Factors favouring confirmation or denial - Section 24
Confirmation or denial that any information exists relevant to the request would lead to a better informed public. The public are entitled to know how public funds are spent especially with regards to safeguarding National Security.
Factors against confirmation or denial - Section 24
Other organisations outside the Police Service may, or may not, have an active interest in the subject of the question above. By confirming or denying that any information exists relevant to the request would harm the close relationship that exists between the Northumbria Police Force and other organisations. To confirm or deny whether the force hold any information relevant to the request would allow inferences to be made about the nature and extent of national security related activities which may or may not take place in a given area. This would enable criminal groups to take steps to counter intelligence, and as such, confirmation or denial would be damaging to National Security.
By confirming or denying any policing arrangements of this nature would render national security measures less effective. This would lead to the compromise of ongoing or future operations to protect the security or infrastructure of the UK and increase the risk of harm to the public.
Factors favouring confirming or denying whether any other information is held for Section 30
The public are entitled to know what their public funds are spent on. Investigations may be closed and any proceedings may have been completed, and the investigations may have been high profile and had national implications.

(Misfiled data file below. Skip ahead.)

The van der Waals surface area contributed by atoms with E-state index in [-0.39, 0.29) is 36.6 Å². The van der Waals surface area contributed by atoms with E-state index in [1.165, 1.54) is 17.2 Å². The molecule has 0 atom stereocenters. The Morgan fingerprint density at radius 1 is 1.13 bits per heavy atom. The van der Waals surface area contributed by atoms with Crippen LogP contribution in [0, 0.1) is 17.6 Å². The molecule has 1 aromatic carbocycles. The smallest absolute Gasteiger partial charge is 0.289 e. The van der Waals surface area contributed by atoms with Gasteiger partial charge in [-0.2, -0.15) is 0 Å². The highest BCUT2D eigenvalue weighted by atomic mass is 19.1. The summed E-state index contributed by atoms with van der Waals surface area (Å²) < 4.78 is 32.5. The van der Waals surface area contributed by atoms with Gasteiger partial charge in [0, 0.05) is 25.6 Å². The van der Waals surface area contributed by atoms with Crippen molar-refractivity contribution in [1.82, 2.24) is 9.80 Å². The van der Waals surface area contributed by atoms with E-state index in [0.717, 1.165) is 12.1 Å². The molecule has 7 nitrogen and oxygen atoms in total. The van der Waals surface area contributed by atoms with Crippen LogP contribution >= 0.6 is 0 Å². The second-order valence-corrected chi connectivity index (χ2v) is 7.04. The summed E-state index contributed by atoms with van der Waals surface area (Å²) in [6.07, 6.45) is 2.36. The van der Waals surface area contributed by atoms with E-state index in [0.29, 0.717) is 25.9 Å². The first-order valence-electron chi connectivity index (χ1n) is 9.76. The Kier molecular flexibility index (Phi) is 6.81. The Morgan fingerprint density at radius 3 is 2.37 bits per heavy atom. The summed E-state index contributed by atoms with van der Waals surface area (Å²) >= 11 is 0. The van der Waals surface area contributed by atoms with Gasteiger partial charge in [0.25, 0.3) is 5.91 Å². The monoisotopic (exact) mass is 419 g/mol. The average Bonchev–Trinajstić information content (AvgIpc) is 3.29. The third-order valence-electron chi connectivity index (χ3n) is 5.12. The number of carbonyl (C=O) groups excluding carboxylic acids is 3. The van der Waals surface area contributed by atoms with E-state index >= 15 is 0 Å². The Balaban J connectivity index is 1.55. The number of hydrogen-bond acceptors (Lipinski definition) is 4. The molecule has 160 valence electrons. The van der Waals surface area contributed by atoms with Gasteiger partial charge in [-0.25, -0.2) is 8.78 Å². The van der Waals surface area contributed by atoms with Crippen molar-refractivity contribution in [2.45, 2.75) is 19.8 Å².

Factors against confirming or denying whether any other information is held for Section 30
The force’s future law enforcement capabilities would be affected and this would hinder the prevention and detection of crime.
Factors favouring confirmation or denial – Section 31
Confirming or denying whether any further information is held would allow the public to see where public funds have been spent and allow the Police service to appear more open and transparent.
Factors favouring neither confirming or denying – Section 31
To confirm or deny that law enforcement holds this information could compromise law enforcement tactics which would lead to a hindrance on the Police Force’s ability to prevent and detect crimes. Vulnerable areas could be identified by force level disclosure leading to more criminal activity placing the public in harm’s way. If information is released confirming or denying that requests have been made this may impact police resources as vulnerable forces may need to increase their resources to reassure the public and protect the surrounding community.
The security of the country is of paramount importance and the Police service will not divulge whether information is or is not held if to do so could undermine National Security or compromise law enforcement or investigations. Whilst there is a public interest in the transparency of policing operations and in this case providing assurance that the police service is appropriately and effectively engaging with the threat posed by the criminal fraternity, there is a very strong public interest in safeguarding both national security and the integrity of police investigations and operations in this area.
As much as there is public interest in knowing that policing activity is appropriate and balanced in matters of national security this will only be overridden in exceptional circumstances. Therefore it is our opinion that for these issues, the balancing test for confirming or denying whether any other information is held regarding county lines criminal activity, that in our opinion that the balance lies in favour of non-disclosure of the information and it is therefore felt that the decision to exempt the information outweighs the public interest.